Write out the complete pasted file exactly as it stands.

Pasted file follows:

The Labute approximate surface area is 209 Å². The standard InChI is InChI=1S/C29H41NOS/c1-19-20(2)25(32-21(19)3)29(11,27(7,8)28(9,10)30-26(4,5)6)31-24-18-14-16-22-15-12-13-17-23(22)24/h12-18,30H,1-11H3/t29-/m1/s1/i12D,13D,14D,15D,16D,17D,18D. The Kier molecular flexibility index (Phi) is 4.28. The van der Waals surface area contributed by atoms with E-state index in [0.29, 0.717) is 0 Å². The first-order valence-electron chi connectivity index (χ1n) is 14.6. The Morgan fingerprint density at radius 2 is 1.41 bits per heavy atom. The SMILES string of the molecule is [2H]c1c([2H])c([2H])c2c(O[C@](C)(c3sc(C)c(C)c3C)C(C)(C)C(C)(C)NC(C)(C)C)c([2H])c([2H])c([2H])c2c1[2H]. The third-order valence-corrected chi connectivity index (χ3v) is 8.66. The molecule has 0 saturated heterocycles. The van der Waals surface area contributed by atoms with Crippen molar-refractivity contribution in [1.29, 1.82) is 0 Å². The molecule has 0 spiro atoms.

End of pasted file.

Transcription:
The Labute approximate surface area is 209 Å². The standard InChI is InChI=1S/C29H41NOS/c1-19-20(2)25(32-21(19)3)29(11,27(7,8)28(9,10)30-26(4,5)6)31-24-18-14-16-22-15-12-13-17-23(22)24/h12-18,30H,1-11H3/t29-/m1/s1/i12D,13D,14D,15D,16D,17D,18D. The Kier molecular flexibility index (Phi) is 4.28. The van der Waals surface area contributed by atoms with E-state index in [0.29, 0.717) is 0 Å². The first-order valence-electron chi connectivity index (χ1n) is 14.6. The Morgan fingerprint density at radius 2 is 1.41 bits per heavy atom. The SMILES string of the molecule is [2H]c1c([2H])c([2H])c2c(O[C@](C)(c3sc(C)c(C)c3C)C(C)(C)C(C)(C)NC(C)(C)C)c([2H])c([2H])c([2H])c2c1[2H]. The third-order valence-corrected chi connectivity index (χ3v) is 8.66. The molecule has 0 saturated heterocycles. The van der Waals surface area contributed by atoms with Crippen molar-refractivity contribution in [1.29, 1.82) is 0 Å². The molecule has 0 spiro atoms.